Monday, October 31, 2005

"To the right of Scalia"

According to the George Washington Law prof. Jonathan Turley on the Today Show,
There will be no one to the right of Sam Alito on this Court. This is a pretty hardcore fellow on abortion issues.

COURIC: Not even Antonin Scalia?

TURLEY: They’ll have to make a race to the right, but I think it will be by a nose, if at all
This is from the prescient commentator who pointed out that Harriet Miers was "an amazingly bad choice."

Video here.

On a related note,
Nina Totenberg, NPR's veteran court watcher, said:
if Judge Alito is confirmed, the court will move dramatically, dramatically to the right. There are conservatives who are less conservative than he
With Roberts, there were things that he wrote that were questionable. In the end, he showed himself to be part of the mainstream of American law, albeit hugging the right bank. Alito is stuck in the malarial swamps next to the river.

What John Roberts showed (other than the benefits of having two first names) is that Democrats would offer real deference to the President's selection, assuming the candidate was qualified and fell within that part of the spectrum of legal ideas which are subject to modern debate. I bet that you'd have seen the same dynamic form if McDonnell were nominated. He would have faced opposition, but Roberts style opposition, criticism of disturbing decisions, demands for paper. In the end, McDonnell has shown that he's a thinker and is willing to cross political lines in pursuit of jurisprudential consistency.

Alito (like Scalia) is less of an intellectual force, and more of a political force. While there is a handwave of judicial philosophy that Scalia and his proteges can offer, Scalia's rulings tend to be driven by consequences on the political landscape rather than a clear reasoning from the law, the given case, and constitutional understanding. Political conservatives don't mind because it's convenient, but in abstract, that's the definition of the "judicial activism" that they bitch about so much.

Alito would offer a third member of the "Constitution in Exile" wing of the court. That movement has the explicit goal of rolling back a body of Supreme Court decisions dating back to the New Deal which broadened commerce powers and granted broader deference to legislative bodies. These changes allowed laws like the Civil Rights Act (justified under the Commerce Clause, not the 14th amendment), Endangered Species Act, minimum wage laws, worker safety laws, etc.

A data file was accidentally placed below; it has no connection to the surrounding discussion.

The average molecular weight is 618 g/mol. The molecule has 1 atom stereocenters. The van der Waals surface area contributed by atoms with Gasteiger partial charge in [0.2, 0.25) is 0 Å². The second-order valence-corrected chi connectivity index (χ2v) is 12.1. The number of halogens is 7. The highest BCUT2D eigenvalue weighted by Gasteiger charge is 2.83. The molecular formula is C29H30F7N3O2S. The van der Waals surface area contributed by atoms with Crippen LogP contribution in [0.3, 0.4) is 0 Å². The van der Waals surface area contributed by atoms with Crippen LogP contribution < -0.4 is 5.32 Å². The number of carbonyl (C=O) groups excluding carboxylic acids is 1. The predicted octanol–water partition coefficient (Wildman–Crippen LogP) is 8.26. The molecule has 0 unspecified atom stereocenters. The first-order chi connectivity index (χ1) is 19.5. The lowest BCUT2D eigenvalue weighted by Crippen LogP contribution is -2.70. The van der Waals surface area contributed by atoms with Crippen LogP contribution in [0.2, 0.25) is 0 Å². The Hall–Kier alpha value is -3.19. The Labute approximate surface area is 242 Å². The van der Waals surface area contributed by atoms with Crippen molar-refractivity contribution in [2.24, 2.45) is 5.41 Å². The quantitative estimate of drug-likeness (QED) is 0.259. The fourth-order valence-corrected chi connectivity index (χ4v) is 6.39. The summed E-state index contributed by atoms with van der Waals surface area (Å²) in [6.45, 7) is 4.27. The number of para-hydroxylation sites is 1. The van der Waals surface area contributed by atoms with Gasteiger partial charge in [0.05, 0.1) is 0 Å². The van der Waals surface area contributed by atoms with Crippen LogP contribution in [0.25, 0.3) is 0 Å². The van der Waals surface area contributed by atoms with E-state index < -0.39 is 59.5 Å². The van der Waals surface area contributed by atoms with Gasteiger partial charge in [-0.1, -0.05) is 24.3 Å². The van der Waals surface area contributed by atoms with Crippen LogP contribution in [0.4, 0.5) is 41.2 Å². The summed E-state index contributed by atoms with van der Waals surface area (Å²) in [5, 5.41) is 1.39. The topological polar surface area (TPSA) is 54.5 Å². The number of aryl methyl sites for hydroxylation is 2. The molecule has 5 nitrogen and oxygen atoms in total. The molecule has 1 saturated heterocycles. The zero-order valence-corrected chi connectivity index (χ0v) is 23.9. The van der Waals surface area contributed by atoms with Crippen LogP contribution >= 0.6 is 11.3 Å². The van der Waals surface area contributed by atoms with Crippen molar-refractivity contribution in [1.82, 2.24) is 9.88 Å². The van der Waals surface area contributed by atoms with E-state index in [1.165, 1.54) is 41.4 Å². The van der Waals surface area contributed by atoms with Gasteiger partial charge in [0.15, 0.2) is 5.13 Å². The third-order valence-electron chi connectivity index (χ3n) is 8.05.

While 3 people are not a majority, that's a solid bloc that can build consensus around rulings that crack the foundation of modern American government.

There are those who'd say that the government shouldn't rest on a Supreme Court decision. Fine, but even worse would be to have it rest on how Judge Alito defines "commerce." I'd rather let the courts offer broad guidance on commerce (simply possessing a gun isn't commerce), and let legislative bodies work out an understanding that has some flexibility.

Judicial conservatism ought to be minimalist. A conservative judge (legally conservative, not political conservative) ought to write narrow decisions which respect the other parts of the government. The Scalia/Thomas/Alito approach – strict originalism – is judicial supremacy. It substitutes a judge's linguistic analysis for rational reading and the judgment of elected representatives about what something means.

For more on that, I refer you to
this excellent post on non-originalist textualism by Publius.

The point I want to draw from this is that an approach which gives a judge absolute power to interpret the constitution turns a democracy into dictatorship. By fiat, Alito can declare,
as Billmon notes, that women and children should be treated as equally needing of a man's consent before undertaking a medical procedure. And I bet that one wouldn't have trouble finding that attitude in 18th century Virginia or New York (homes of Madison and Hamilton, principle authors of the Constitution), and in the Washington, DC of Reconstruction. But that originalism doesn't make the attitude any more right.

So the opposition to Alito should come not just from politically interested and intellectually consistent liberals, but also from intellectually consistent conservatives, the ones who reject the premise that judges should seize as much power as they can.

Make Bush come back with a sensible judicial conservative. An honest-to-god centrist is too much to ask, but a man who positions himself to the right of
Scalia is too much.